Not all lawns have grub infestations that warrant control. Lawns differ in susceptibility to white grubs because of differences in grass species, soil health, irrigation, amount of sun or shade, traffic, etc. A dense stand of grass with a healthy root system can generally tolerate up to 10 grubs per square foot, although skunks, raccoons, birds and moles sometimes damage turf, seeking grubs in lower densities.
To determine how many grubs you have in your lawn you can use a flat spade to cut back a sample of turf. Count the grubs in the top 3 inches of soil and replace and water the turf. If you take a 6" X 6" sample (1/4 of a square foot), a grub density of more than 2-3 per sample probably warrants treatment. Take a dozen or so samples throughout the lawn area to determine which areas may need treatment.
There are several white grub species, Japanese beetles and Oriental beetles are the most common species, but we find quite a few Asiatic garden beetles and European chafers as well. It is best to get your grubs identified to the species level to optimize choice of insecticide against these pests.
The chinch bug is a common lawn pest that sucks sap from grass with its piercing mouthpiece. Chinch bug damage gives the appearance of small round dead patches (brownish-yellow grass) and opens up areas for weeds to become established. When not controlled, large sections of lawn may die. This is particularly true of sunny, dry areas near slopes and the edge of lawns. Chinch bugs also cause damage when they feed and inject a toxic saliva into the grass causing it to wilt and die. Population size depends on the weather, with only small populations being produced under wet conditions. However, if the weather is hot and dry early in the season with minimal amounts of rainfall, a large population may occur.
Adult chinch bugs are black with shiny white wing covers Chinch bugs are found feeding on the soil surface and on tips of grass.
It is easy to confuse improper lawn care with chinch bug damage. Therefore, it is important to monitor your lawn to determine if damage is caused by chinch bugs or lack of moisture and/or over-fertilizing. Begin monitoring for chinch bugs in June before populations reach high numbers. There are several effective monitoring methods to try if you suspect chinch bugs are attacking your lawn. One option is to take a large can, cut both ends off and push it down into the top layer of the lawn. Pick an area of the lawn where brown-yellow or dead patches of grass meet green healthy grass, as this is where chinch bugs can be found. Fill the can with water and watch for chinch bugs to float to the top.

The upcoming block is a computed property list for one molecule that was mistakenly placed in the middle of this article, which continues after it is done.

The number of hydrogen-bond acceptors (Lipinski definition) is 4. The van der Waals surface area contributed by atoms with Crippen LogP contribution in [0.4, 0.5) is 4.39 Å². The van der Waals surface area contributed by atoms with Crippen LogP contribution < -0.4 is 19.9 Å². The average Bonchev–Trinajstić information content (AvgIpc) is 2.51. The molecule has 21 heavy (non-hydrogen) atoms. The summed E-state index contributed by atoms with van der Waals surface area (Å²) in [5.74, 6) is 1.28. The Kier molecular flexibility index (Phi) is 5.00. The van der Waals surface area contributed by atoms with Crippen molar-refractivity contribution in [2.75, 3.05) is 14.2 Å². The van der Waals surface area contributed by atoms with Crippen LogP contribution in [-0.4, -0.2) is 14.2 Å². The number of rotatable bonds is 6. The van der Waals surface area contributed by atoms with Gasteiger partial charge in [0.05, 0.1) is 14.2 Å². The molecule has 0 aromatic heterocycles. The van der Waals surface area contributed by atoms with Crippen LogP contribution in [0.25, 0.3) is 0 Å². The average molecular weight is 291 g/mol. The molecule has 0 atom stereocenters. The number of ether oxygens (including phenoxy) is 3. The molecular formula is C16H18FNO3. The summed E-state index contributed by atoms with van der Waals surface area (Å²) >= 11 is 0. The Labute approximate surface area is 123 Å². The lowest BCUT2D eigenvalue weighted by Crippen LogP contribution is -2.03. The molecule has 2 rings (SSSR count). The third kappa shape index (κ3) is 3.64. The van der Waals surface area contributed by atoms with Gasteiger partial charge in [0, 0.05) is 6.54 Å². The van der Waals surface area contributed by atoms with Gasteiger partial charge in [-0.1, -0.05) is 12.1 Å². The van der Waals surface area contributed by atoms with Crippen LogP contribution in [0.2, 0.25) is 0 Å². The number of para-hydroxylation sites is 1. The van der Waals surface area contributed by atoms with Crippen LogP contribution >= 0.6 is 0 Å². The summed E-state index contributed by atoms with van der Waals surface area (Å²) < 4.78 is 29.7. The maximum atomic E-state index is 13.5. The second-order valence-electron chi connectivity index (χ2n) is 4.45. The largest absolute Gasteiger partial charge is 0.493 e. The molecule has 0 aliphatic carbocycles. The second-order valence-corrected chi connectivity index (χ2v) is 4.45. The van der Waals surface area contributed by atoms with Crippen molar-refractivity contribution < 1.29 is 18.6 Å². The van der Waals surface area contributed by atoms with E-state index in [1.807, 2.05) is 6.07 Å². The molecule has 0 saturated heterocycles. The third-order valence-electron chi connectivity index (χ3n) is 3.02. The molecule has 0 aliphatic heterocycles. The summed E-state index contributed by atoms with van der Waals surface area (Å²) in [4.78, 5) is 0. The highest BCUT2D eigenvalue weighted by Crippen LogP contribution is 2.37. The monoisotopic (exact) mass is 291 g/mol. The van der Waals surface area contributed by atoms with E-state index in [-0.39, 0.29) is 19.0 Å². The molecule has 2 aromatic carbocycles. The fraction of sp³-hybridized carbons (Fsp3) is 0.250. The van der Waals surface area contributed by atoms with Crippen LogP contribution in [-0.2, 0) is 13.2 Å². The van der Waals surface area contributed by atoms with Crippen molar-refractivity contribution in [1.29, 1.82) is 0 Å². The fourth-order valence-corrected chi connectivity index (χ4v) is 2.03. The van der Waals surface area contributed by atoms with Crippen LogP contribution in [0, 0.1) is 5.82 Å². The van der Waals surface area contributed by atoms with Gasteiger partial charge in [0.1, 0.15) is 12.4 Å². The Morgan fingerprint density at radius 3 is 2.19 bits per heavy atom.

Another option involves first drenching the damaged area with soapy water. Then place white flannel sheets over the area and within 15 to 20 minutes chinch bugs will be attaching themselves to the sheet to escape the soap. Finally, when large numbers of chinch bugs are present, they are found in sections of the lawn where the healthy grass meets the damaged sections.
A well fertilized and nutrient-rich area can withstand a chinch bug attack. Thus, good lawn care is the best prevention against chinch bug damage. Understanding chinch bugs, the conditions they favour and their life cycle is very helpful in control. Keep the lawn well fertilized and take caution not to add too much or too little nitrogen. Use proper mowing techniques which include cutting grass two to four inches (6-7 1/2 cm) high, removing thatch, maintaining proper moisture levels, avoiding water buildup, aerating the lawn if it is compacted and using a resistant variety of grass.
If you are establishing a new lawn or reseeding an old one, use a resistant variety of grass which will offer protection against attack by chinch bugs. An example of a resistant variety is an endophytic grass which contains a fungus that repels attack by chinch bugs and other insects.
There are several species of caterpillars called sod webworms that can be highly destructive pests to your lawn. They may also become important pests of grass covered parks, cemeteries, golf courses. Damage to grass is caused by the feeding of the larval or "worm" stage. The adult moth does not cause damage to turf, other plants or clothing.